So it is a big relief that the process for applying for post-Brexit residency must be “transparent, smooth and streamlined”, with safeguards to ensure it is fair and legal redress to contest any adverse decisions. Family members will be continue to be able to join EU residents in the UK after Brexit. And UK courts will have “due regard” to European Court of Justice (ECJ) decisions on citizens rights, with a mechanism created to allow UK courts to ask the ECJ to interpret EU citizens’ rights for 8 years after the UK leaves.
The Home Office can carry out “systematic criminality and security checks” on all applicants, although only in “exceptional circumstances” will residency be denied, and decisions can be appealed at the ECJ. It will be important to monitor that the Home Office isn’t trying to deport people who have committed minor offences. Britons in the EU, for whom the UK government didn’t fight, will have the right to stay in the country in which they are resident, but will lose their free-movement rights across the rest of the EU.
On the financial settlement, the UK has accepted the basis for the EU’s calculations of how much it owes. Until the end of 2020, when the current 7-year EU budget ends, the UK will continue to pay into the EU budget “as if” it remained a member of the EU. It will also contribute its share of outstanding budget commitments at the end of 2020. And it will take on its share of the EU’s financial liabilities when they come due – to pay for EU officials’ pensions, for instance. The total bill could add up to as much as €60 billion, much of it spread over many years.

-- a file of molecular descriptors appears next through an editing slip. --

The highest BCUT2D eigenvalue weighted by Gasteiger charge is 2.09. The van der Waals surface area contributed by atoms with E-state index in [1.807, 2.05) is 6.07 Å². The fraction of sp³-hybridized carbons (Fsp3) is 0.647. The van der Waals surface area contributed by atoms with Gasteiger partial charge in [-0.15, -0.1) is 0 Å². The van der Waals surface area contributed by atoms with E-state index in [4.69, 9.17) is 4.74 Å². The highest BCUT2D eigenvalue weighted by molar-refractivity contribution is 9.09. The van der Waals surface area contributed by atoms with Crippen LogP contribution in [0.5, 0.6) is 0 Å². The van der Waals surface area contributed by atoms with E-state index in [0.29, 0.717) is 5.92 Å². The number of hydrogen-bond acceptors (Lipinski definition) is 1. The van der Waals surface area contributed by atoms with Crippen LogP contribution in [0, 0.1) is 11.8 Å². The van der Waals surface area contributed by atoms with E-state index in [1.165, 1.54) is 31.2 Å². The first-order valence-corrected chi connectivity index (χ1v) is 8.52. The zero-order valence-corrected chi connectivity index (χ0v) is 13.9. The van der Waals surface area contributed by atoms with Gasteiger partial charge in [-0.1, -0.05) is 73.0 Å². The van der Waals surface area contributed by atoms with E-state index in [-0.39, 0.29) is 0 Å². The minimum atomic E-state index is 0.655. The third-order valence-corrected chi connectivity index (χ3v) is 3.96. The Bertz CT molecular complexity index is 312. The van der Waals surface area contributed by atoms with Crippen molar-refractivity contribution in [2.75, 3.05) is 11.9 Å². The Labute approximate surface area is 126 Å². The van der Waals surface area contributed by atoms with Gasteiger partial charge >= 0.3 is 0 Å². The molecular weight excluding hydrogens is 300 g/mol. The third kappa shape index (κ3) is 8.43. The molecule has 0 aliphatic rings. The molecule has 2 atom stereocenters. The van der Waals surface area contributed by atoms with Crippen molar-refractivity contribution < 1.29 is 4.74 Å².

On the toughest nut to crack, the need to avoid a hard border between Northern Ireland and the Republic of Ireland, the issue has been fudged. The UK government has made commitments to the Irish government and to the Democratic Unionist Party (DUP) in Northern Ireland that are inconsistent with its current plans to leave the EU single market and customs union (restated in para 45). But how this inconsistency is dealt with has, in effect, been postponed until a later date. In practical terms, if the UK remains in the single market and customs union in a transition period for two years after it leaves the EU, no facts on the ground need to be established until 2021.
The basic issue is that once the UK leaves the single market and customs union, there will need to be border controls for three reasons: